translated by Ken Liu
series: Remembrance of Earth’s Past (Book 1)
November 11, 2014
Over the past few months, I’ve been paying more attention to the state of fiction in English translation and have discovered many great publishers and translators. And while the number of contemporary novels translated into English could always be higher, I think we’re headed in the right direction. In terms of international science fiction, writers and translators like Lavie Tidhar and Ken Liu have introduced us to many voices we English-language readers might never have read.
Case in point: Ken Liu’s superb translation of Cixin Liu’s The Three-Body Problem, the first major work of Chinese science fiction available for English readers. Originally published in China in 2006 as 三体 (Three Body), it is just the first in a trilogy, whose official title is Remembrance of Earth’s Past. In the “Author’s Postscript,” Cixin Liu connects the genre of science fiction to a broader international goal, arguing that
[s]cience fiction is a literature that belongs to all humankind. It portrays events of interest to all humanity, and thus science fiction should be the literary genre most accessible to readers of different nations. Science fiction often describes a day when humanity will form a harmonious whole, and I believe the arrival of such a day need not wait for the appearance of extraterrestrials.
The Three-Body Problem takes as its starting point the Cultural Revolution, which swept across China in the 1960s and 1970s. Its program of repression, “re-education,” and violence, in a bid to purge capitalist sympathizers and those not truly devoted to the Communist party, paralyzed the country culturally and scientifically. Out of this chaotic period comes Ye Wenjie, an astrophysicist whose physicist father was killed for not teaching his subject along strictly Communist lines. She winds up at Red Coast Base, a secret military project that sends radio signals into space in an attempt to discover alien life-forms.
Liu jumps back and forth in time, between the end of the Cultural Revolution and contemporary times, inviting us to think about how decades may seem long to humans, but in the cosmic scheme of things, they’re but tiny blips. When Ye realizes one night that her amplified signal has been captured and then responded to by aliens in Alpha Centauri, she chooses to place her hopes on these unknown intelligences to bring order and peace to Earth, whatever the consequences. She encourages them to come to Earth.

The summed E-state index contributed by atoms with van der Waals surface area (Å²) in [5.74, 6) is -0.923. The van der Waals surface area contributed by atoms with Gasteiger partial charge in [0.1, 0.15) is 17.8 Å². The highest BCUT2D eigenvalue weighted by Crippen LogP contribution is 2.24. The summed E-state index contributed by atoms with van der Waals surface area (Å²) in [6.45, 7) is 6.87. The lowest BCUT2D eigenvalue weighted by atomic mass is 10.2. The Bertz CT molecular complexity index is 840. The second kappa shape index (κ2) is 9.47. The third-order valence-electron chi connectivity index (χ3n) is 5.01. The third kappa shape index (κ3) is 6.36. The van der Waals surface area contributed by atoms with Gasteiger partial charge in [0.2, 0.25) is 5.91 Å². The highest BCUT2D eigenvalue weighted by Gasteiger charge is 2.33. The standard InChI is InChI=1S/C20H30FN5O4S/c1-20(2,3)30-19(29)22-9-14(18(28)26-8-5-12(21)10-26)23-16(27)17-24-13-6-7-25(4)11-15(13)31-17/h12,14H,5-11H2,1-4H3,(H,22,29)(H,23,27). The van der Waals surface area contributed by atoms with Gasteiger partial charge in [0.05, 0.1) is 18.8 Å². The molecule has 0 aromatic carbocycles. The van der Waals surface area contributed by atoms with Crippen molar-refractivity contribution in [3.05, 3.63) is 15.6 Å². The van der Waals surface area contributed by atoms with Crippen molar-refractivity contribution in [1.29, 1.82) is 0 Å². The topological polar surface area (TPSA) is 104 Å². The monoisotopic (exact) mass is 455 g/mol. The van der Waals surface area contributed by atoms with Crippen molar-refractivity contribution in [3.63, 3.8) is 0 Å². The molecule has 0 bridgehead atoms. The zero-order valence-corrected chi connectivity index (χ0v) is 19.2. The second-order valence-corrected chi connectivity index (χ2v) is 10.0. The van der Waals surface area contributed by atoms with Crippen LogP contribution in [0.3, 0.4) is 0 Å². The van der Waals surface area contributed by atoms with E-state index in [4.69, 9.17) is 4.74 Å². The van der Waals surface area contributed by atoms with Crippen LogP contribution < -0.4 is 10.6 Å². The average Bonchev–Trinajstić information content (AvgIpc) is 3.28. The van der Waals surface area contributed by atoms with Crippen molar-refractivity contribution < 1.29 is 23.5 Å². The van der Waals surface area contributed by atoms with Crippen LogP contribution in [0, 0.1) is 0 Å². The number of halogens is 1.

These aliens live on a planet called “Trisolaris,” so-called because the three suns that orbit that world are responsible for destroying its civilizations again and again. Their orbits are chaotic, and the result is short “Stable Eras” and frequent “Chaotic Eras,” in which the aliens “dehydrate” and hibernate until a Stable Era returns. Ultimately, the three suns’ gravitational pull damages the planet itself, convincing the Trisolaran leaders that their world is doomed and they must seek a new one.
As the Trisolaran fleet makes its way to Earth, the aliens, in contact with human sympathizers develop a virtual-reality game that introduces people to the problems of Trisolaris, inviting them to solve the “three-body problem” that has plagued Earth-physics for centuries and perhaps save the alien world. As expected, the growing organization of people seeking to meet the Trisolarans splinters into numerous factions, eerily reminiscent of the bloody factional fighting between various Red Guard units during the Cultural Revolution. At the heart of these arguments is the ultimate question: what will the aliens want when they arrive?
I can’t even come close here to evoking the beauty of the translated prose and the fascinating complexity of ideas woven into this story of first contact. What truly struck me was Liu’s decision to describe both the human and Trisolaran reactions to this first “conversation” nearly word for word. Both Ye and the first Trisolaran to receive the Earth’s message “felt this interminable wave [the noise of space] was an abstract view of the universe: one end connected to the endless past, the other to the endless future, and in the middle only the ups and downs of random chance…” (271, 348). When each realizes that a connection has been made, they “rush” to a terminal, check the “recognizability rating” of the received message, and experience “dizzying excitement and confusion “(272, 348).
It was this clear parallel and the following descriptions of Trisolaran reactions to first contact that reoriented my understanding of the novel’s intentions. On one level, this novel is indeed about alien contact and its ramifications. On yet another level, it’s about the human psyche and how humans view and treat one another. The violence and repression of the Cultural Revolution, Liu suggests, was not a unique moment in Chinese history, but simply one iteration of a basic human craving for power and self-preservation. Liu uses overt repetition and an eclectic narrative structure to focus our attention on these issues.
Liu underscores this in the “Author’s Postsrcipt,” when he points out that while we have no problem killing one another, when we look at the stars, we imagine that the alien life-forms out there must be benevolent. Instead, he suggests,
Let’s turn the kindness we show toward the stars to members of the human race on Earth and build up the trust and understanding between the different peoples and civilizations that make up humanity. But for the universe outside the solar system, we should be ever vigilant, and be ready to attribute the worst of intentions to any Others that might exist in space. For a fragile civilization like ours, this is without a doubt the most responsible path.
(first posted on SF Signal 11/11/14)